Truth in Advertising?

By Hy Abady

    Background first.

    In the 2000s, we got the fictionalized but authentic “Mad Men” advertising agency: Sterling Cooper. Some say it was meant to mimic Doyle Dane Bernbach — the real, the remarkable originator of the best advertising New York has ever known, from the period “Mad Men” took place, the 1960s. Doyle Dane, as it came to be known, ran an ad in those years for Avis under the very famous “We Try Harder” campaign.

    The ad I refer to ran in magazines like Time and Life. The headline: “The writer of this ad recently rented an Avis car. Here’s what I found.”

    Not what he found, but what I found. The interesting, thrilling shift to first person, which proofreaders at other ad agencies would have chided the writer for, remained intact. DDB — another shorthand version of the shop — often delivered these kinds of sophisticated and clever punches. To entertain the reader. To stand out and be noticed.

    And they certainly were.

    The visual was an ashtray full of cigarette butts, and the first two lines of copy read: “I write Avis ads for a living. But that doesn’t make me a paid liar.”

    Daring. Open. Honest. Truth. Exposing the brand for being sloppy, the copy continued. It was Avis’s way of saying that they had to be better, more vigilant, to beat Hertz, the number-one rental car company at the time.

    “We’re number two in rent-a-cars. So why go with us?” read another headline, the very first in the series, with the visual of what is also known as a peace sign, two fingers pointed up in a V, #2. It inaugurated the campaign, and each subsequent ad talked about how the underdog, Avis, was planning on closing the gap between the two. By trying harder.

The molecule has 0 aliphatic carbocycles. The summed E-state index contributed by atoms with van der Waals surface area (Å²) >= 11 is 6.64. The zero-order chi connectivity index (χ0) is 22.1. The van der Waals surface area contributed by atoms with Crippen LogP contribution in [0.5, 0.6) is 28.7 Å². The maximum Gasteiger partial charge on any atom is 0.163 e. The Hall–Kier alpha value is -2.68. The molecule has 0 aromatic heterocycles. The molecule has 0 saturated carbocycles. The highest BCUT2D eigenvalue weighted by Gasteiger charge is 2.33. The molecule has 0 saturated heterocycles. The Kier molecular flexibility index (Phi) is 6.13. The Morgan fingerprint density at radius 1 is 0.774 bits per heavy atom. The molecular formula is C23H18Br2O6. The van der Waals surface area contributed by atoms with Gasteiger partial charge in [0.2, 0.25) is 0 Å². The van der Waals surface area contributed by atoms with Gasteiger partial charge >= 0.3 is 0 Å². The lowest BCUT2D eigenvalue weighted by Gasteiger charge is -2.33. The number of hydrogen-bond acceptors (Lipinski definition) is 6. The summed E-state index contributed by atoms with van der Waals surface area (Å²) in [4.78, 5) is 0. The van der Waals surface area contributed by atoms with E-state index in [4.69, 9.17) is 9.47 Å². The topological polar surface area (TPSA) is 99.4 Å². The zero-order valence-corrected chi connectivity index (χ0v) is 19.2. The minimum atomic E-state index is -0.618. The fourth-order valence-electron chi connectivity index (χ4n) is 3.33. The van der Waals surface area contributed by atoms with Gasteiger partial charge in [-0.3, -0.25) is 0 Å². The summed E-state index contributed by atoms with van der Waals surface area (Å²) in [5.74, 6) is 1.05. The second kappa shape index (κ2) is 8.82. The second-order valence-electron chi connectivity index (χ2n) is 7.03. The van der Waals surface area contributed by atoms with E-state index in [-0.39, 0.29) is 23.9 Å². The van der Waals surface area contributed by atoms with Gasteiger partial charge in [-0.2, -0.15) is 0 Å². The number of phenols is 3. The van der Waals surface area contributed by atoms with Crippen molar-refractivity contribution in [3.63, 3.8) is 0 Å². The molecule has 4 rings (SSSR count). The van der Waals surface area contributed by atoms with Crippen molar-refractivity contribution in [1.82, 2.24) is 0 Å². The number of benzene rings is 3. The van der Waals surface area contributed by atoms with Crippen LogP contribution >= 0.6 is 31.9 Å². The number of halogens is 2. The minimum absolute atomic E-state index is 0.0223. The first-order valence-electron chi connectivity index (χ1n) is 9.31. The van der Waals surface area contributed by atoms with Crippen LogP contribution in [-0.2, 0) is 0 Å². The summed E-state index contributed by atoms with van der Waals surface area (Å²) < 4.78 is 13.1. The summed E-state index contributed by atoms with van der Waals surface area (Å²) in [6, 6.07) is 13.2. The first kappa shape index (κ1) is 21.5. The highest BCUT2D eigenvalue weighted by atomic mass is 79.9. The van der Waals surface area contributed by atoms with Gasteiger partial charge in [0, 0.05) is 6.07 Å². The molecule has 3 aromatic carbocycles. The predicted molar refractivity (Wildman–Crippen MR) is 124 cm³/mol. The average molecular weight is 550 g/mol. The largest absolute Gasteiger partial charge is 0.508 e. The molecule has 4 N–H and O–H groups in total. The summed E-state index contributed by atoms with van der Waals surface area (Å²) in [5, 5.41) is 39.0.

I don’t know if they ever did emerge triumphant. But since then, Enterprise (“We’ll pick you up” — do they, really? Even in Sheboygan, Wisc.?) and National (“Pick any car in the aisle and go!”) and Budget and Dollar and Rent-a-Wreck (that one is history) and Zipcar and others joined in the competition. A booming market, it seems, renting cars. A business that, like everything in the universe, has expanded. It’s a bit of a miracle that we still have only Coke and Pepsi in the cola wars.

    But this piece is not about colas or cars. It’s about cough drops. Pine Brothers Softchew cough drops.

    Not Luden’s, but Pine Brothers. Brands I remember for decades. Wasn’t Abraham Lincoln featured somehow on the package of one of those brands? No matter, but I wonder: Was he known for a sore throat?

    I keep digressing. I tend to. It’s not exactly A.D.D. or even A.D.H.D. It’s just that thoughts do occur to me as I write, and I find a certain relevance in including them no matter how wayward or off the point.

    But here’s the real point: Back in October of last year, watching something or other on television — although I know it wasn’t “Downton Abbey,” my favorite TV show, because they don’t have commercials on PBS, just fund-raisers, and often — a commercial came on for Pine Brothers. Martha Stewart walks into a room, sits down in a chair, and says: “Hello. I’m Martha. And I don’t do commercials. But I recently came across a product that I felt I just had to tell you all about. . . .”

    I’m paraphrasing a bit, and you can, if you wish, actually go to Google for the exact phraseology, but it doesn’t really matter. What matters is that she has done commercials. For American Express a while back, where her pool was mosaicked in shards of ripped-up credit cards. I don’t remember the point of that one. And then, there she was, and often, for Macy’s — a lot of spots with Donald Trump and Justin Bieber and others, during Christmastimes. No doubt she shilled for J.C. Penney when her stuff was sold there.